Roku is hoping that with enough scale, its premium subscription service can make it a viable competitor to other streaming middlemen, like Amazon Channels.
Starting later this month, users will be able to browse more than 25 premium subscription services through Roku Channel, including Showtime, Starz, and Epix. They will be able to activate seven-day free trials using their existing Roku login information, with one click.
Users will manage their subscriptions through Roku’s software.
Other premium channels available at launch include CuriosityStream, College Humor’s Dropout and Noggin, with additional services poised to follow.
Roku originally launched The Roku Channel as a free, ad-supported network to watch movies and TV shows. It has since expanded, making it available on the web and on mobile devices.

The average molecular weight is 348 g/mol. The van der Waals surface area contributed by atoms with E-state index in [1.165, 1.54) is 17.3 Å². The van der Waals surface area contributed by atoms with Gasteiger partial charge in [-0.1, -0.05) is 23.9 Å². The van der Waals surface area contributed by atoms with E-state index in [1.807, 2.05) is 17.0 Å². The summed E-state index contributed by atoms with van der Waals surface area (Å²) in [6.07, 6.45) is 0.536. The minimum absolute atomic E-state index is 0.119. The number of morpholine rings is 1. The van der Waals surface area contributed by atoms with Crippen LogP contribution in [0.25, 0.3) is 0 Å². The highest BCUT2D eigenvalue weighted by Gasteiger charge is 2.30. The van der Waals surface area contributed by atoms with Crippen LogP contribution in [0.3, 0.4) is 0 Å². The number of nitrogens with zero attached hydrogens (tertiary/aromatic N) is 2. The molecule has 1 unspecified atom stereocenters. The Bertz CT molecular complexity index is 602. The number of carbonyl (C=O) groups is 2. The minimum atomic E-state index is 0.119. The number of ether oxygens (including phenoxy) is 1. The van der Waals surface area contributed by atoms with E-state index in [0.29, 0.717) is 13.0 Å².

With its latest announcement, the company is positioning the channel as a key part of its business plan going forward.
As streaming networks seek to expand their subscriber base, they are increasingly turning to third-parties to help them reach new consumers. Typically, the middleman will take a cut of the subscription fee for referring new subscribers.
By far, the most successful of these companies is Amazon, with its Amazon Channels service.
Now Roku, which leads the connected TV market through its dongles, boxes and smart TV integrations, is betting it has the scale and targeting necessary to accomplish a similar goal.
Roku already serves as the gateway to many premium channels, with users downloading apps from these companies to watch the programming they already subscribe to.
The shift to Roku Channel is meant to improve discoverability and remove some of the friction in signing up for these services.